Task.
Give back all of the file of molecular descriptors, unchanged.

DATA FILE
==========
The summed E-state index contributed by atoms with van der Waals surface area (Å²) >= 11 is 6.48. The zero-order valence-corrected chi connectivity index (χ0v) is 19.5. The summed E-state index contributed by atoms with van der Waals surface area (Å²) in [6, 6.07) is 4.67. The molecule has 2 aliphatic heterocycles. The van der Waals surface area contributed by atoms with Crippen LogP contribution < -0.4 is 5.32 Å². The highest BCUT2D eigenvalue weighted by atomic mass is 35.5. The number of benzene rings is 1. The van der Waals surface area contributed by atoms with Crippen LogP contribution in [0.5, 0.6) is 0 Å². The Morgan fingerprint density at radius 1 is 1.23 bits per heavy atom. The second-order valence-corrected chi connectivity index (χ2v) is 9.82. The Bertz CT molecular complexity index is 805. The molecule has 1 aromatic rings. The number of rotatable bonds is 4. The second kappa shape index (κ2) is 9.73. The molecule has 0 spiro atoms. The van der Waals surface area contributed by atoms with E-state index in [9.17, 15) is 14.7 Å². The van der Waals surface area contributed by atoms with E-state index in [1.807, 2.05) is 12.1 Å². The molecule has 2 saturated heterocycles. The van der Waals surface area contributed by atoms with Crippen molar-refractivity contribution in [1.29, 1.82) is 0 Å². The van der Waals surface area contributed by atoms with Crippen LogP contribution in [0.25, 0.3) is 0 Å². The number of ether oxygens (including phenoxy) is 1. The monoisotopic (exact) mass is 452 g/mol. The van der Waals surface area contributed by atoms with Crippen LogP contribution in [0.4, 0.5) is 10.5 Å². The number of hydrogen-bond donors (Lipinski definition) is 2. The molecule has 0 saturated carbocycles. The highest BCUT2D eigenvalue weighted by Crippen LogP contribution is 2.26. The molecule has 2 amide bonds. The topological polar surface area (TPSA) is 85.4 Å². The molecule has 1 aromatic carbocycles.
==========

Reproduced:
The summed E-state index contributed by atoms with van der Waals surface area (Å²) >= 11 is 6.48. The zero-order valence-corrected chi connectivity index (χ0v) is 19.5. The summed E-state index contributed by atoms with van der Waals surface area (Å²) in [6, 6.07) is 4.67. The molecule has 2 aliphatic heterocycles. The van der Waals surface area contributed by atoms with Crippen LogP contribution < -0.4 is 5.32 Å². The highest BCUT2D eigenvalue weighted by atomic mass is 35.5. The number of benzene rings is 1. The van der Waals surface area contributed by atoms with Crippen LogP contribution in [0.5, 0.6) is 0 Å². The Morgan fingerprint density at radius 1 is 1.23 bits per heavy atom. The second-order valence-corrected chi connectivity index (χ2v) is 9.82. The Bertz CT molecular complexity index is 805. The molecule has 1 aromatic rings. The number of rotatable bonds is 4. The second kappa shape index (κ2) is 9.73. The molecule has 0 spiro atoms. The van der Waals surface area contributed by atoms with E-state index in [9.17, 15) is 14.7 Å². The van der Waals surface area contributed by atoms with E-state index in [1.807, 2.05) is 12.1 Å². The molecule has 2 saturated heterocycles. The van der Waals surface area contributed by atoms with Crippen molar-refractivity contribution in [1.29, 1.82) is 0 Å². The van der Waals surface area contributed by atoms with Crippen LogP contribution in [0.25, 0.3) is 0 Å². The number of ether oxygens (including phenoxy) is 1. The monoisotopic (exact) mass is 452 g/mol. The van der Waals surface area contributed by atoms with Crippen LogP contribution in [0.4, 0.5) is 10.5 Å². The number of hydrogen-bond donors (Lipinski definition) is 2. The molecule has 0 saturated carbocycles. The highest BCUT2D eigenvalue weighted by Crippen LogP contribution is 2.26. The molecule has 2 amide bonds. The topological polar surface area (TPSA) is 85.4 Å². The molecule has 1 aromatic carbocycles.